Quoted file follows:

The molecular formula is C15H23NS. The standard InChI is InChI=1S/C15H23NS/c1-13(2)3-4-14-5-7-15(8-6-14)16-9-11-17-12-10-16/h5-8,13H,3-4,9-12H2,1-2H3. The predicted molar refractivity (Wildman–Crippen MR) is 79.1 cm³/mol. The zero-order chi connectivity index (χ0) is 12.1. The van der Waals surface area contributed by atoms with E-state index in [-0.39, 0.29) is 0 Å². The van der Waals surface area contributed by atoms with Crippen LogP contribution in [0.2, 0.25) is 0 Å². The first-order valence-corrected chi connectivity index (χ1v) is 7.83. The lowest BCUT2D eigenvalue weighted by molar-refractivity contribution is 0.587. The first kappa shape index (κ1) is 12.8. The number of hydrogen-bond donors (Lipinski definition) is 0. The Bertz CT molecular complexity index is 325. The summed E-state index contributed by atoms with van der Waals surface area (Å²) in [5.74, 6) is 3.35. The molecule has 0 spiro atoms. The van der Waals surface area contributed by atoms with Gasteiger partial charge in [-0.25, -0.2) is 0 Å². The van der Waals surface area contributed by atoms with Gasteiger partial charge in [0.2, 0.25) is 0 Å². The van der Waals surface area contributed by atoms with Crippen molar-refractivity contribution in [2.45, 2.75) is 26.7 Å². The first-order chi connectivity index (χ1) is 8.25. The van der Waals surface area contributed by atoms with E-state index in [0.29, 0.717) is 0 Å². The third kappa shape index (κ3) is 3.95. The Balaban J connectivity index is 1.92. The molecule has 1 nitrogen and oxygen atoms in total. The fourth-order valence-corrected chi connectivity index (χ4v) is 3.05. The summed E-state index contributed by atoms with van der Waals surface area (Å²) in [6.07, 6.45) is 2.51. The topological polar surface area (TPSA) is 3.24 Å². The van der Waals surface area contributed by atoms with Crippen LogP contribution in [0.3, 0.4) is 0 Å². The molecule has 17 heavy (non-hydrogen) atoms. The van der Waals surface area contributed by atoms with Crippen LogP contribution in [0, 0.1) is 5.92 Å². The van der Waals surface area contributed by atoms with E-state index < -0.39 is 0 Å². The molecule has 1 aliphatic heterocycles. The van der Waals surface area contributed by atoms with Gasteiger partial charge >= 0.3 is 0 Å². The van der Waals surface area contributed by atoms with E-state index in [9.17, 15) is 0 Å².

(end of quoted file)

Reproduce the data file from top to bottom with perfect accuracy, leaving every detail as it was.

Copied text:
The molecular formula is C15H23NS. The standard InChI is InChI=1S/C15H23NS/c1-13(2)3-4-14-5-7-15(8-6-14)16-9-11-17-12-10-16/h5-8,13H,3-4,9-12H2,1-2H3. The predicted molar refractivity (Wildman–Crippen MR) is 79.1 cm³/mol. The zero-order chi connectivity index (χ0) is 12.1. The van der Waals surface area contributed by atoms with E-state index in [-0.39, 0.29) is 0 Å². The van der Waals surface area contributed by atoms with Crippen LogP contribution in [0.2, 0.25) is 0 Å². The first-order valence-corrected chi connectivity index (χ1v) is 7.83. The lowest BCUT2D eigenvalue weighted by molar-refractivity contribution is 0.587. The first kappa shape index (κ1) is 12.8. The number of hydrogen-bond donors (Lipinski definition) is 0. The Bertz CT molecular complexity index is 325. The summed E-state index contributed by atoms with van der Waals surface area (Å²) in [5.74, 6) is 3.35. The molecule has 0 spiro atoms. The van der Waals surface area contributed by atoms with Gasteiger partial charge in [-0.25, -0.2) is 0 Å². The van der Waals surface area contributed by atoms with Gasteiger partial charge in [0.2, 0.25) is 0 Å². The van der Waals surface area contributed by atoms with Crippen molar-refractivity contribution in [2.45, 2.75) is 26.7 Å². The first-order chi connectivity index (χ1) is 8.25. The van der Waals surface area contributed by atoms with E-state index in [0.29, 0.717) is 0 Å². The third kappa shape index (κ3) is 3.95. The Balaban J connectivity index is 1.92. The molecule has 1 nitrogen and oxygen atoms in total. The fourth-order valence-corrected chi connectivity index (χ4v) is 3.05. The summed E-state index contributed by atoms with van der Waals surface area (Å²) in [6.07, 6.45) is 2.51. The topological polar surface area (TPSA) is 3.24 Å². The van der Waals surface area contributed by atoms with Crippen LogP contribution in [0.3, 0.4) is 0 Å². The molecule has 17 heavy (non-hydrogen) atoms. The van der Waals surface area contributed by atoms with Crippen LogP contribution in [0, 0.1) is 5.92 Å². The van der Waals surface area contributed by atoms with E-state index < -0.39 is 0 Å². The molecule has 1 aliphatic heterocycles. The van der Waals surface area contributed by atoms with Gasteiger partial charge >= 0.3 is 0 Å². The van der Waals surface area contributed by atoms with E-state index in [9.17, 15) is 0 Å².